In several posts, I have mentioned writer’s block. I have said that when I have it (which is occasionally) it is usually an indication that my writing has slipped off the track, and that I should rethink my recent work, or ask myself searching questions about the direction that the novel is taking.
I will say that another important blockage for me is either being tired or in a strong mood. If I’m tired, I can’t focus properly, and my creativity is numbed. I don’t write when I’m tired. If I’m in a negative mood or preoccupied with a personal issue, I have difficulty getting myself into the mood that the character(s) is feeling. If I’m angry about something, I find it more difficult to feel the joy that a female character is feeling. If I’m worried about someone, how can I fully empathize with a protagonist who is experiencing a different relationship problem? For me, forcing myself into the mood of a character is possible only when I’m not preoccupied.
In fact, I find it difficult to write well about a character who is depressed if I’m in a low mood. The empathy is there, but, if I’m in a low mood, it’s difficult to find just the right words to fully express the feelings of the character. For me, it seems to work best if I’m in a ‘neutral mood’, empathize with the character, and then find to words to express what the character is feeling.
Let me give you an example from Sable Shadow & The Presence. The central character is on a business trip to a Mexican oil refinery when his wife calls and tells him that his much-loved son – a military officer – has just been killed in the Somali area.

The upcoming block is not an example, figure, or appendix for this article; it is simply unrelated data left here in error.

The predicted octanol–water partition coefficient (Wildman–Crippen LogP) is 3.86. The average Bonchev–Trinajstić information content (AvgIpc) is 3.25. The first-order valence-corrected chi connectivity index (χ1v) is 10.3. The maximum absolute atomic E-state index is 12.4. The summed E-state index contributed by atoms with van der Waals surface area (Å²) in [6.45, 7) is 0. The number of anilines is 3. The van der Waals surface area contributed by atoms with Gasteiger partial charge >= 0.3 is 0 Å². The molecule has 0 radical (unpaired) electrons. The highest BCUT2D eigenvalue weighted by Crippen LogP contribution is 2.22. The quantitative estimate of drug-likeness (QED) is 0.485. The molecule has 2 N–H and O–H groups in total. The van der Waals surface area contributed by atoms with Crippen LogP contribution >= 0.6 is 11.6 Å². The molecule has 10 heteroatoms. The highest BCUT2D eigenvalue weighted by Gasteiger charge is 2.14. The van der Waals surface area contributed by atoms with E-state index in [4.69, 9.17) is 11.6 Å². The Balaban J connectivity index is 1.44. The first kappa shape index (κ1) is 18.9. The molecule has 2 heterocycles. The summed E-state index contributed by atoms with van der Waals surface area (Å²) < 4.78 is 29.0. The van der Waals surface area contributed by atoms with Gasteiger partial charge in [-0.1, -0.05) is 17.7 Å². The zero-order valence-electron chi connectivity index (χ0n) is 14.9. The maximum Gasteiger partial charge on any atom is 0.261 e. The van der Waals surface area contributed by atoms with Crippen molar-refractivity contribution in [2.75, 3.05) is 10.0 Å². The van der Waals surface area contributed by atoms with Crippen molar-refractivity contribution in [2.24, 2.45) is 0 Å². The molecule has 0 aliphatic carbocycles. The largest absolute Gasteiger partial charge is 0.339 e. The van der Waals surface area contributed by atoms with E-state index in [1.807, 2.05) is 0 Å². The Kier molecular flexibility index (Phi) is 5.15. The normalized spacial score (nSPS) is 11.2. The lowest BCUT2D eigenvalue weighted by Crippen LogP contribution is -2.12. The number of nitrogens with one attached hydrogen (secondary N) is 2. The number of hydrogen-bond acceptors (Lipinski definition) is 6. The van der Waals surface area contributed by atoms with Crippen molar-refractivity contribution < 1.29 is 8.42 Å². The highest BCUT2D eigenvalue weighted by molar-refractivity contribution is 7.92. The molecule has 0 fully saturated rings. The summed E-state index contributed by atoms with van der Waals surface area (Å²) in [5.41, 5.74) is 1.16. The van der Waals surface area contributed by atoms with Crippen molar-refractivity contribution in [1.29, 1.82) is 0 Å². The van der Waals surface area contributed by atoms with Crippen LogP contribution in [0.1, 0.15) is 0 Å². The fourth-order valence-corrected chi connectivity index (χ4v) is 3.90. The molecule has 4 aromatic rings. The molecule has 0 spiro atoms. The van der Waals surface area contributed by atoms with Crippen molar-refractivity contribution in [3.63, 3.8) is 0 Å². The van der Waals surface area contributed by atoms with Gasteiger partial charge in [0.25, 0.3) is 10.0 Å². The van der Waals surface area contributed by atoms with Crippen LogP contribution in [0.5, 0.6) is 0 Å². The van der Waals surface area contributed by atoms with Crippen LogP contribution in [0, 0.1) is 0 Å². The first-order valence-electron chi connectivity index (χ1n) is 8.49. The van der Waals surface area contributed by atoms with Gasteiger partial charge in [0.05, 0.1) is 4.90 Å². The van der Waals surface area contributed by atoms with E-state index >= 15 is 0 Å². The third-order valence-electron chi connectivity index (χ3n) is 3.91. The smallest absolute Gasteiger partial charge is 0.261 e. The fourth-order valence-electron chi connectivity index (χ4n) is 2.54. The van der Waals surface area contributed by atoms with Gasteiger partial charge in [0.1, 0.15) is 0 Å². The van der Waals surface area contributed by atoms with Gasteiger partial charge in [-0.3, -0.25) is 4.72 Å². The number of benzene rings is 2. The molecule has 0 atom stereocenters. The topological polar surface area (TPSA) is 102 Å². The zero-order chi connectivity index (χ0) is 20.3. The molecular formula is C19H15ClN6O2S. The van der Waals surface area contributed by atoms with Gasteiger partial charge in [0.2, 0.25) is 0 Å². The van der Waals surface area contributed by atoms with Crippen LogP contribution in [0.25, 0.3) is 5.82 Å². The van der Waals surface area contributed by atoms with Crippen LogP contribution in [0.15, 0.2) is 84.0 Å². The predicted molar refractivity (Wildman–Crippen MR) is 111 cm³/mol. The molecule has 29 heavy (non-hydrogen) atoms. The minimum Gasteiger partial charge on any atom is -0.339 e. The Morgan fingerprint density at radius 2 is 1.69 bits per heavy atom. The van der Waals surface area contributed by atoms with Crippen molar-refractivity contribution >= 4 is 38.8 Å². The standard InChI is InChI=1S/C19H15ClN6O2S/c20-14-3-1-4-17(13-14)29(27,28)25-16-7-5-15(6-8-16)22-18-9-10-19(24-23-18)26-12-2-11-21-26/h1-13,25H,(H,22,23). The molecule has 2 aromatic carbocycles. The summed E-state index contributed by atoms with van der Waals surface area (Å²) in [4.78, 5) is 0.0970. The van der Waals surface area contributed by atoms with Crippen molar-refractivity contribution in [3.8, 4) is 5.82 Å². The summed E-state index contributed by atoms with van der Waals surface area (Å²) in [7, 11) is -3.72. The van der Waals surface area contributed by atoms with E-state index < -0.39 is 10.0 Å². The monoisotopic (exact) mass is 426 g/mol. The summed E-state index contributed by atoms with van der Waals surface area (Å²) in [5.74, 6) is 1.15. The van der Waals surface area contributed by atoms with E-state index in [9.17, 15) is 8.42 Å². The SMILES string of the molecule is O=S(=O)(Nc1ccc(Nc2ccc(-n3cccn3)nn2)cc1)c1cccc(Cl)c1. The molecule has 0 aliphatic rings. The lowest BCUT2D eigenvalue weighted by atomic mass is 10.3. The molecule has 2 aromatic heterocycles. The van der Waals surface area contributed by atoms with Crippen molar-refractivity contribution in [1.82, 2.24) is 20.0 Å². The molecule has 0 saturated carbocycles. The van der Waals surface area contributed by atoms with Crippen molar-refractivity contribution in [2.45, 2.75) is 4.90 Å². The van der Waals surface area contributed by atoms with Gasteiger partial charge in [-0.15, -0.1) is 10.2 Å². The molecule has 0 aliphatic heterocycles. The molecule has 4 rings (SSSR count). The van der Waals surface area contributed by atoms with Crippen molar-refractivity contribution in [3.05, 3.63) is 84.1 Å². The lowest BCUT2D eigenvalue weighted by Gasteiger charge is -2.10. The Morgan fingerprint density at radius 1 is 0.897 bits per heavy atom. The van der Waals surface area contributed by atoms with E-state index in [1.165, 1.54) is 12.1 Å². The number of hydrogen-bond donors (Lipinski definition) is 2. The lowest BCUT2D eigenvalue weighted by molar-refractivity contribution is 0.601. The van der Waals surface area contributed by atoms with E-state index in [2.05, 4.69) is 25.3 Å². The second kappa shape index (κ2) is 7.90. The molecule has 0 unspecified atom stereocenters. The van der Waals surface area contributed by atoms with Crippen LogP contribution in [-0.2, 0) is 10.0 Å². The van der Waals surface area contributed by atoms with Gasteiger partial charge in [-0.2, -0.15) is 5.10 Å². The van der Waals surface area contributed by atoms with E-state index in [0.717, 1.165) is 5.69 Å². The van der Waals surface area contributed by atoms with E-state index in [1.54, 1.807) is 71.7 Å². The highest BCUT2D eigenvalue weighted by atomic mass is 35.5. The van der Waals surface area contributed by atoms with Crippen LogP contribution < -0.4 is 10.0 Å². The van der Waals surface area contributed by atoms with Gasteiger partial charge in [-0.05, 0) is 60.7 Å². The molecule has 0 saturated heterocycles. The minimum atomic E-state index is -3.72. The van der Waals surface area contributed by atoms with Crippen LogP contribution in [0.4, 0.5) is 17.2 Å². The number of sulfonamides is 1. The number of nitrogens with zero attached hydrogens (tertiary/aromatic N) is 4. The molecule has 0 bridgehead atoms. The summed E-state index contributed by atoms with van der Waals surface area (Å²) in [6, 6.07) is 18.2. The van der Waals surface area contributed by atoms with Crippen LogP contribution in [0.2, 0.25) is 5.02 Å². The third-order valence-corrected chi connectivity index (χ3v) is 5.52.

I was numb and senseless, but the pain was inescapable. I could not really function. I could walk, but my destination was unclear. I could hear voices, but I had to turn toward the voice I heard and try to understand if it was addressing me. My mind had great difficulty processing. It was as if a powerful ray had struck my head and turned my brain to mush. I knew David. He helped me pack, and he rounded up the pilots. He fastened my seat belt. He gave me a glass of something cold, and sometimes he would reach across and hold my hand.
I had no sense of time. I was drifting in a remote, timeless space. Then I recognised the front door of my house. Inside, there was Suzanne. She was pale, years older, in that familiar blue quilted bathrobe. We sat on the living room sofa, and she talked to me. I don’t remember what she said. She was very sad. She led me to the bedroom and took off my clothes. She removed her bathrobe. In bed, she pulled the covers over us, and we wrapped our arms around each other. We lay like that, weeping and dozing through the night.
There were dreams: of William trying to master a skateboard, of William holding up a small trout, of William wearing a muddied jersey number 24.
There was no mistaking the voice: You loved William and he loved you. Remember this.
What did you say?
But I knew what was said, and I knew the voice even though I had not heard it often for ten years or more.